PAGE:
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Where To Live In Cardiff

The Welsh capital of Cardiff is one of Europe’s most multicultural and cosmopolitan cities. With an incredibly rich history and a proud embrace of the cultures of both its Welsh and international residents, Cardiff is an increasingly exciting place to both live and work. So for those thinking of moving to Cardiff, this guide may just be able to help you find a suburb that suits your individual needs.
Growing at a rapid pace, Cardiff offers a seemingly never ending variety of things to do and places to go. From hot new restaurants to literary festivals, and a new profile on the world stage from hosting events like the Champion’s League in 2017, there's truly something for everyone in Europe’s youngest capital.
With a lower cost of living than most capital cities, and recent regeneration projects leading to the development of the Cardiff Bay waterfront into a bustling hive of eateries and bars, and the construction of popular attractions the National Assembly building and the Wales Millennium Centre. Cardiff is an ever popular choice with both families and young professionals looking to build some roots in one of the UK’s most attractive cities.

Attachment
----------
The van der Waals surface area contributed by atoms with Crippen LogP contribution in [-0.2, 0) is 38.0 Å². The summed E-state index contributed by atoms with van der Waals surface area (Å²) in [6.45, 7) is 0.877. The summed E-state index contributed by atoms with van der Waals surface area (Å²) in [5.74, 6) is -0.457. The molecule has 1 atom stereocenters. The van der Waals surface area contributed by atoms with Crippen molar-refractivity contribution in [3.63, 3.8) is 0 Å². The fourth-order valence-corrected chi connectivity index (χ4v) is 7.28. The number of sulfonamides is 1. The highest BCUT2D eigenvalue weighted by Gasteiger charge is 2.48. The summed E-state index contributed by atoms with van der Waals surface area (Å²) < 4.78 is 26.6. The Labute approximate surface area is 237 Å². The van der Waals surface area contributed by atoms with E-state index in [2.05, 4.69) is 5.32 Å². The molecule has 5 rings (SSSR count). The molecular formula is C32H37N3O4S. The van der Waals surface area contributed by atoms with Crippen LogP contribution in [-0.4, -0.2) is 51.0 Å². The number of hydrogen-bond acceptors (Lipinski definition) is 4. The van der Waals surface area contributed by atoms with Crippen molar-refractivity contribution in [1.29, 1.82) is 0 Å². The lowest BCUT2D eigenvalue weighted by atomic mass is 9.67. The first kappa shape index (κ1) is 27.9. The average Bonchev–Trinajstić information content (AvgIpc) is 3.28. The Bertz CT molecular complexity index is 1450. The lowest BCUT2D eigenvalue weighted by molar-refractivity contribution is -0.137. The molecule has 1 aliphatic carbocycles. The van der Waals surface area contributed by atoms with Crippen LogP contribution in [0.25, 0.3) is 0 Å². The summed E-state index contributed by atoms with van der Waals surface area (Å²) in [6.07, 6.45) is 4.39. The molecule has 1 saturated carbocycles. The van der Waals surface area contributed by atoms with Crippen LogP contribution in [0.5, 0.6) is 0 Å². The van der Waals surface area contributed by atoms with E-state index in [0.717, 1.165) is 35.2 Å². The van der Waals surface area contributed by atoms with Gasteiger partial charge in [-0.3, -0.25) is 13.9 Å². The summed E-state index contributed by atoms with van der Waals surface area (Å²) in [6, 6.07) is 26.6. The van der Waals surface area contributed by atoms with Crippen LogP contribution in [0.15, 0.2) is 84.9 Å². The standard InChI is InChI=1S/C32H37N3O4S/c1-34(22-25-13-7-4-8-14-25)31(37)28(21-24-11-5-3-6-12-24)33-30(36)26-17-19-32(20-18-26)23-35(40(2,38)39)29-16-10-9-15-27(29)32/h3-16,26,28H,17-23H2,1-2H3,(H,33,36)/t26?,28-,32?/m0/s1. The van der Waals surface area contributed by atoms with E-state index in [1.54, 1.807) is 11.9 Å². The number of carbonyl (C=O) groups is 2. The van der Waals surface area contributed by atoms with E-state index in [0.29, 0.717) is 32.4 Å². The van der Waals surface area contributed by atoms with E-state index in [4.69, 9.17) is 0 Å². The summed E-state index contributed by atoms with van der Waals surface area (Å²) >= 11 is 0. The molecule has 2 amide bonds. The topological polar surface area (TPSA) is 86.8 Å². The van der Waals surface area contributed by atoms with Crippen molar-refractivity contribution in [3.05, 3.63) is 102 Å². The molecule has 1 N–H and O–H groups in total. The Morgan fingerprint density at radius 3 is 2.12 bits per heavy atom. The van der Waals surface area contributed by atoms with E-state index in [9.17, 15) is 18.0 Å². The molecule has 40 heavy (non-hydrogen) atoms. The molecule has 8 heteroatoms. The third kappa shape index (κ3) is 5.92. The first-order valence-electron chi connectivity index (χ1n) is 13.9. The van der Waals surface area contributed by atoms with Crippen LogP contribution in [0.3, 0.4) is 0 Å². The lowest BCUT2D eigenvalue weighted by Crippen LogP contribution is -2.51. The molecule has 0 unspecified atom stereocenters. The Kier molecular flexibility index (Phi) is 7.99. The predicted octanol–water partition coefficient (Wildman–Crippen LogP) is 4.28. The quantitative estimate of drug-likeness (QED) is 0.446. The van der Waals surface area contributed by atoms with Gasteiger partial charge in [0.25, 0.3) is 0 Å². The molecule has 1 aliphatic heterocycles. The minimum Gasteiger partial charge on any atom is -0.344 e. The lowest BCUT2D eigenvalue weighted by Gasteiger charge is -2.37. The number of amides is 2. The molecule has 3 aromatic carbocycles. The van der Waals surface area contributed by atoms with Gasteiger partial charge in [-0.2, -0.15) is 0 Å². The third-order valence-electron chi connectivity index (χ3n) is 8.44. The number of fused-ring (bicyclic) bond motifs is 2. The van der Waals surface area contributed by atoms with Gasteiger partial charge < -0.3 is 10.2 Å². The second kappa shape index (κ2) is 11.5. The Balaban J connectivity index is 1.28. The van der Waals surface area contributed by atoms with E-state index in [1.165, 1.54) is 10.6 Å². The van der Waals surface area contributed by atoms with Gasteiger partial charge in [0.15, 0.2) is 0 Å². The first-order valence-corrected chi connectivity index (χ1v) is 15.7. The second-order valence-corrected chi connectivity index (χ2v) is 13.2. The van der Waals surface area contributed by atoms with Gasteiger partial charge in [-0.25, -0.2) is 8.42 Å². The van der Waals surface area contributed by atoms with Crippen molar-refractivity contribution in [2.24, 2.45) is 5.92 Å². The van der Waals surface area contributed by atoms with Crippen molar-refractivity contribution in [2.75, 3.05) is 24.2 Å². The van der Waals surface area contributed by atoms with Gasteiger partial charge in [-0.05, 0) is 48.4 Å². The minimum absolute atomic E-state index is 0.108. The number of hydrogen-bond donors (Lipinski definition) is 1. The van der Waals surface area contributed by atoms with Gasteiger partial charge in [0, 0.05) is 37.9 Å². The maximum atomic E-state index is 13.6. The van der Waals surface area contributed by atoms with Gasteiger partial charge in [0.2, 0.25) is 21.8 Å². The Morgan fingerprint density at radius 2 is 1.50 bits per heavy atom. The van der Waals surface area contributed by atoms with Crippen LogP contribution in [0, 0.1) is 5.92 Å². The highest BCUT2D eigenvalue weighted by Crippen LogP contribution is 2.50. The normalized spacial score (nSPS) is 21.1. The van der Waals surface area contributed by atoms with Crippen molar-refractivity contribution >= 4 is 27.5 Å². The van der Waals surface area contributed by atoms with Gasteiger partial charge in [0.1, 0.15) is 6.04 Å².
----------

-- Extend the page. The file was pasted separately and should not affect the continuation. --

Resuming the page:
One of Cardiff’s biggest attractions is its diversity of locations, offering you the option of living in the beautiful waterfront of Cardiff Bay, right in the centre of the urban sprawl, or in the middle of the beautiful countryside. The only thing that’s difficult about settling down in Cardiff is choosing where.

Where Should You Live in Cardiff?

Choosing where to live depends as much on you, as it does on the city you’re moving to. And with a massive variety of areas, moving to Cardiff provides you with the opportunity to be really selective about how, and where, you choose to settle down. As removal company in Cardiff we're going to give you the lowdown on the best places to live based on your needs.
As a big city for higher education, with two universities, Cardiff and Cardiff Met, and the Royal Welsh College of Music and Drama, Cardiff has some excellent options for those who don’t want to live in their university halls of residence. Popular with students since the establishment of the Universities, Cathays is the main area that students live in. Due in part to its close proximity to the university buildings, but largely due to the huge community feel of the area, which is as much a part of university life as the actual university itself. 
If you’re a young professional, a post graduate or even a young family, Roath offers a great mixture of both the social and cultural aspects of Cardiff. With a number of independent restaurants and bars, small galleries and The Globe, your go to spot for live music - and not to be confused with Shakespeare - Roath provides more than enough entertainment without having to make the short walk to the city centre. Roath park should also get a mention, as a great place to take children to play in, or to hire out one of the rowing boats on the lake for a great first date.